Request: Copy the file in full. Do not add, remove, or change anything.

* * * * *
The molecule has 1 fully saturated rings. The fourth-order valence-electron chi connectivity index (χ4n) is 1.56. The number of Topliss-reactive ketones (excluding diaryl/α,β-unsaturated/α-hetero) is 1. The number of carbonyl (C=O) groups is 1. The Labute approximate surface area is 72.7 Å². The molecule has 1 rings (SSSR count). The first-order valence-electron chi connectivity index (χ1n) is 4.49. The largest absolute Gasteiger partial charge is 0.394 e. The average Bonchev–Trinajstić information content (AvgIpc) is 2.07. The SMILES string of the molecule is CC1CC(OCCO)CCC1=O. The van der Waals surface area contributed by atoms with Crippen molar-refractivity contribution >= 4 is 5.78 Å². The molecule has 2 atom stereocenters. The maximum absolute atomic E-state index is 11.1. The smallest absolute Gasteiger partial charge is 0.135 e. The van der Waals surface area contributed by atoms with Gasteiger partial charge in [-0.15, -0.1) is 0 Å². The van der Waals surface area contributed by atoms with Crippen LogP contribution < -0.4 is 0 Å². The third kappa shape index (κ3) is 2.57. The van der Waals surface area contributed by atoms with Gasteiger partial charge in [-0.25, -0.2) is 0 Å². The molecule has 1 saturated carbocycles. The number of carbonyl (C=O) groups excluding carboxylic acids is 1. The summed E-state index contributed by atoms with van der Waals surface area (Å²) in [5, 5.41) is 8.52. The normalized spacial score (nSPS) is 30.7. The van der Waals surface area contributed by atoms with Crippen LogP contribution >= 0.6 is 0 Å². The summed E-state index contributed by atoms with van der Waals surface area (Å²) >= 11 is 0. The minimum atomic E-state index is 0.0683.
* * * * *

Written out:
The molecule has 1 fully saturated rings. The fourth-order valence-electron chi connectivity index (χ4n) is 1.56. The number of Topliss-reactive ketones (excluding diaryl/α,β-unsaturated/α-hetero) is 1. The number of carbonyl (C=O) groups is 1. The Labute approximate surface area is 72.7 Å². The molecule has 1 rings (SSSR count). The first-order valence-electron chi connectivity index (χ1n) is 4.49. The largest absolute Gasteiger partial charge is 0.394 e. The average Bonchev–Trinajstić information content (AvgIpc) is 2.07. The SMILES string of the molecule is CC1CC(OCCO)CCC1=O. The van der Waals surface area contributed by atoms with Crippen molar-refractivity contribution >= 4 is 5.78 Å². The molecule has 2 atom stereocenters. The maximum absolute atomic E-state index is 11.1. The smallest absolute Gasteiger partial charge is 0.135 e. The van der Waals surface area contributed by atoms with Gasteiger partial charge in [-0.15, -0.1) is 0 Å². The van der Waals surface area contributed by atoms with Crippen LogP contribution < -0.4 is 0 Å². The third kappa shape index (κ3) is 2.57. The van der Waals surface area contributed by atoms with Gasteiger partial charge in [-0.25, -0.2) is 0 Å². The molecule has 1 saturated carbocycles. The number of carbonyl (C=O) groups excluding carboxylic acids is 1. The summed E-state index contributed by atoms with van der Waals surface area (Å²) in [5, 5.41) is 8.52. The normalized spacial score (nSPS) is 30.7. The van der Waals surface area contributed by atoms with Crippen LogP contribution >= 0.6 is 0 Å². The summed E-state index contributed by atoms with van der Waals surface area (Å²) >= 11 is 0. The minimum atomic E-state index is 0.0683.